Link any of your child’s interests to countries to give them a ‘meaning’ for the name of each country. For example, finding on the globe where each of their favourite animals come from, looking at where foods in the pantry have come from (hopefully mostly Australian!) or where in the world your dinner might be eaten (eg. chicken in most countries, dhal in India, pasta in Italy but also other countries). Master 3 likes to ask ‘which countries eat this food?’ and we make some educated guesses!
As soon as anyone goes travelling, ask for postcards and get out the globe.
Look out for Putumayo CDs. These are collections of songs from around the world and do wonders in introducing new ‘culture’ and different languages (oooh, we don’t know what they are saying, they mustn’t be speaking ‘English’). http://www.putumayo.com/putumayo_cds/kidscds
Children are quick to learn farm and ‘zoo’ animals but can they name some Australian animals? (without explicitly pointing them out, your child might be stumped).
~3 years old
Comment on different languages at every opportunity (eg. songs – frere jacque, Dora – spanish, words we have taken from other countries – spaghetti, croissant, ballet) and begin using the term ‘English’ to contrast with the other languages you are talking about, such as ‘frere jacque.. that’s in French… people in France talk French. We speak English’ (if you haven’t yet found France on the globe, you’d be going to get the globe ASAP).
Get out your passports! So much to discover, looking at stamps, looking at the front page and the information we need to show other countries when we travel (eg. Mummy’s full name, birthday, where she was born – get out the globe).
Look for simple non-fiction books at the library on different countries. You don’t even have to read the information but just look at the pictures and comment on any similarities/differences you see. That goes for any other stories that might feature other countries. Also look for books written and illustrated by Aborigines. These will teach your child about Australia, even without realising it at first.
Keep pointing out similarities/differences between people here in Australia – even amongst peers at daycare, for example, ‘Sarah has a baby sister, you have a baby brother’, ‘Charlie lives with his grandparents’, ‘Maya has very curly hair doesn’t she’. Don’t forget how they might do things differently, but still reaching the same goal (for example, washing up the dishes differently or using chopsticks).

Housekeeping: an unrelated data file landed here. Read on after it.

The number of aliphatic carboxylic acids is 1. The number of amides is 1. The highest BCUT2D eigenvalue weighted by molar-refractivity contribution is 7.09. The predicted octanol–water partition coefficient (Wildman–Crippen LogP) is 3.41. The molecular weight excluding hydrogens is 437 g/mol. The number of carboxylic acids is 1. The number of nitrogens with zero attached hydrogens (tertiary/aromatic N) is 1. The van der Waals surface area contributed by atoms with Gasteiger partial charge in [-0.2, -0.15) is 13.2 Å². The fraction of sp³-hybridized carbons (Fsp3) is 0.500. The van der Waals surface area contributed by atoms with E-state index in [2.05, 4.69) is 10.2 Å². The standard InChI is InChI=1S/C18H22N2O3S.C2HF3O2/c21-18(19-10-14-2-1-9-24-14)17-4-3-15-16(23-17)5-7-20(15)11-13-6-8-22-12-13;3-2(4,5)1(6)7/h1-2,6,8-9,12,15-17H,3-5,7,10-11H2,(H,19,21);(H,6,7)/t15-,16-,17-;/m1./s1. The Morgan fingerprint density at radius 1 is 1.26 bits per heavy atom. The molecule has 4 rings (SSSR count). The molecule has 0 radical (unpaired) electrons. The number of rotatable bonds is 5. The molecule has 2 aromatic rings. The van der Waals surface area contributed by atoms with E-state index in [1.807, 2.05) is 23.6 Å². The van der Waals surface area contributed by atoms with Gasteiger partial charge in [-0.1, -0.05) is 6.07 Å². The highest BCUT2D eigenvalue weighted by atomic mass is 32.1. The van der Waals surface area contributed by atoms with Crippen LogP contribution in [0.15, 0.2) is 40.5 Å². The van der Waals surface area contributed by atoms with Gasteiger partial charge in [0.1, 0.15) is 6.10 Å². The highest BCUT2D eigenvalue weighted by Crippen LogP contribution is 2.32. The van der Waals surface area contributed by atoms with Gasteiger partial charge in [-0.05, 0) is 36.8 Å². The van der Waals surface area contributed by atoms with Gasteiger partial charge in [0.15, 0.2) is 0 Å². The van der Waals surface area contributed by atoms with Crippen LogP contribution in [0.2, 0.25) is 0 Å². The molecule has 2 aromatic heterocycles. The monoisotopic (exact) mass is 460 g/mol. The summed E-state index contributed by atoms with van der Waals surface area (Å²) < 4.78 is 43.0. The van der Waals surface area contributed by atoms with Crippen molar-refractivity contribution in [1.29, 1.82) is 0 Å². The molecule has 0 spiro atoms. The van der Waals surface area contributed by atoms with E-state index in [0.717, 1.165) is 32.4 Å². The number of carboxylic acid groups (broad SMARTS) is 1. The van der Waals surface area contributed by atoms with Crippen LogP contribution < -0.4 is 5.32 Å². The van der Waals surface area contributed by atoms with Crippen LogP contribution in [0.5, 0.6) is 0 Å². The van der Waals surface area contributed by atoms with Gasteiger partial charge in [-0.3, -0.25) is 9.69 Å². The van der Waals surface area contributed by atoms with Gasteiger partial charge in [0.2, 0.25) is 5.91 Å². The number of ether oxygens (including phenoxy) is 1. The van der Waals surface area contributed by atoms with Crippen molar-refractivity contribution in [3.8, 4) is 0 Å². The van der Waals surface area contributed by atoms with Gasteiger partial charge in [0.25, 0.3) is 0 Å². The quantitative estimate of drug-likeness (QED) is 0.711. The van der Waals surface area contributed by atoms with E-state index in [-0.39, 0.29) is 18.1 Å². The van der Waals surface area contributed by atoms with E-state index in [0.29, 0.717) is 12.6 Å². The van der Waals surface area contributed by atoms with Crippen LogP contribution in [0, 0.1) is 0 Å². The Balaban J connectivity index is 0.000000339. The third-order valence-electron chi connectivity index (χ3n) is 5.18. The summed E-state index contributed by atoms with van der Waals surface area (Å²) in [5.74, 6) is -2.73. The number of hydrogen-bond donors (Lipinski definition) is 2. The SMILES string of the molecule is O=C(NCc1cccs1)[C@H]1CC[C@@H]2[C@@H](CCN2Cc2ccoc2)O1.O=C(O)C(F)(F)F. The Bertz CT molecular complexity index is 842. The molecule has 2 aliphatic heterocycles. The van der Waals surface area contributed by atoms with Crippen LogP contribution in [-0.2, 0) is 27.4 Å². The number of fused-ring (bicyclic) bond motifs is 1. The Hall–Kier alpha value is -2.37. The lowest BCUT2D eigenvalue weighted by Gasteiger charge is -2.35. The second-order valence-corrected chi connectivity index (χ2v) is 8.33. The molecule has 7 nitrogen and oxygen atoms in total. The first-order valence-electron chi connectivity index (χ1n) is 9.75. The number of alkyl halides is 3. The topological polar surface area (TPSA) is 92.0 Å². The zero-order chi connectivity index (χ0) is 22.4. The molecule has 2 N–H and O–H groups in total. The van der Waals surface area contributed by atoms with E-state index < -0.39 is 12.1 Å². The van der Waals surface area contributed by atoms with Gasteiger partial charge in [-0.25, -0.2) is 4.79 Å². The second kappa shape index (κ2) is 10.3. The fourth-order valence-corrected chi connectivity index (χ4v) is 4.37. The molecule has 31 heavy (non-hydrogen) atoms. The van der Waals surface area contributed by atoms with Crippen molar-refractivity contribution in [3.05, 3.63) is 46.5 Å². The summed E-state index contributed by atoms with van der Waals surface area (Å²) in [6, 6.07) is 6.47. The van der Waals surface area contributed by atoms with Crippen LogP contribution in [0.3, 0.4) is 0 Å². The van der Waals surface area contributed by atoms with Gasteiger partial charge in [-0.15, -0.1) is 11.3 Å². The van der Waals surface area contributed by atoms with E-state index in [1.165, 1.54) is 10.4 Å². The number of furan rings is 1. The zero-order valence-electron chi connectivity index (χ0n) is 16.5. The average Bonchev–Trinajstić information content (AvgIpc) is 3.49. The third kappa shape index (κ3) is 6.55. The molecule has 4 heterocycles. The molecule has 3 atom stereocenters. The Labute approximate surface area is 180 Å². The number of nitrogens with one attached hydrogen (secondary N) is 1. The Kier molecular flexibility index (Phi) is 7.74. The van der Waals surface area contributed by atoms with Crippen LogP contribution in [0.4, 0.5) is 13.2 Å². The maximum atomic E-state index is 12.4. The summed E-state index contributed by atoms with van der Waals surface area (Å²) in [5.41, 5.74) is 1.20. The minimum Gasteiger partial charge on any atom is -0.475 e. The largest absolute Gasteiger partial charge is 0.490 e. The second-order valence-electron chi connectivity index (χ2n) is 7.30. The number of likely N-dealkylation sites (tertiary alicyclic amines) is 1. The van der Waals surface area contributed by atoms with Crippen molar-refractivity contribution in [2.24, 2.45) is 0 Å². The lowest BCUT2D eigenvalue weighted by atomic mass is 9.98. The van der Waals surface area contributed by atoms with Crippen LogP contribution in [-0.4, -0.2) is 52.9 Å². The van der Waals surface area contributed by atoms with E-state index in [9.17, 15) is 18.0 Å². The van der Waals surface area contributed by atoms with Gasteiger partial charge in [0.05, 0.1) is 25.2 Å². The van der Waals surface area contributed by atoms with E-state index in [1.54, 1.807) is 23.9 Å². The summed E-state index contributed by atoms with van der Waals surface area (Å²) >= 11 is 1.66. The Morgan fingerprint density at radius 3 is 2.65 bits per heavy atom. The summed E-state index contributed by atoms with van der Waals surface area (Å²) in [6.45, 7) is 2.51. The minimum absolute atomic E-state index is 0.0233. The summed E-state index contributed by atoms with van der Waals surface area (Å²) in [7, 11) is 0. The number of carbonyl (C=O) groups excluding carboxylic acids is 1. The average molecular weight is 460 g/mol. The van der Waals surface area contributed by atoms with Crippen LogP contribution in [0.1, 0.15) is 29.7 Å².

Talk about the suburb you live in and comment when in other suburbs within your city. Talk about what makes your part of the world, your part of the world (we have nice weather, we live near the beach, we have so many parks to choose from) and really make your child appreciate and ‘own’ where they live.
Does your child know we have a ‘song for Australia’ (national anthem) or a person ‘in charge of’ Australia (prime minister)?
~4 years +
Continue pointing out other cultures whenever possible, even if it is hypothetical. For example, after reading a book and seeing pictures of how life looks very different in a developing country, you could talk about what games the children might play, what they might eat or wear or what their school would be like and come to a conclusion about whether it is really that different to here. (To a child, it probably all seems quite the same).
You can always start simple discussions of why we speak ‘English’, who is an Aborigine, why it is daytime here yet night time on the other side of the globe (which countries are on the other side of the globe?) or point out accents!
Of course, the discussions will merely change the older and more curious your child becomes. As an ex-exchange student, I can only recommend promoting ‘culturosity’ and possibly a year on exchange where your child will be forever changed!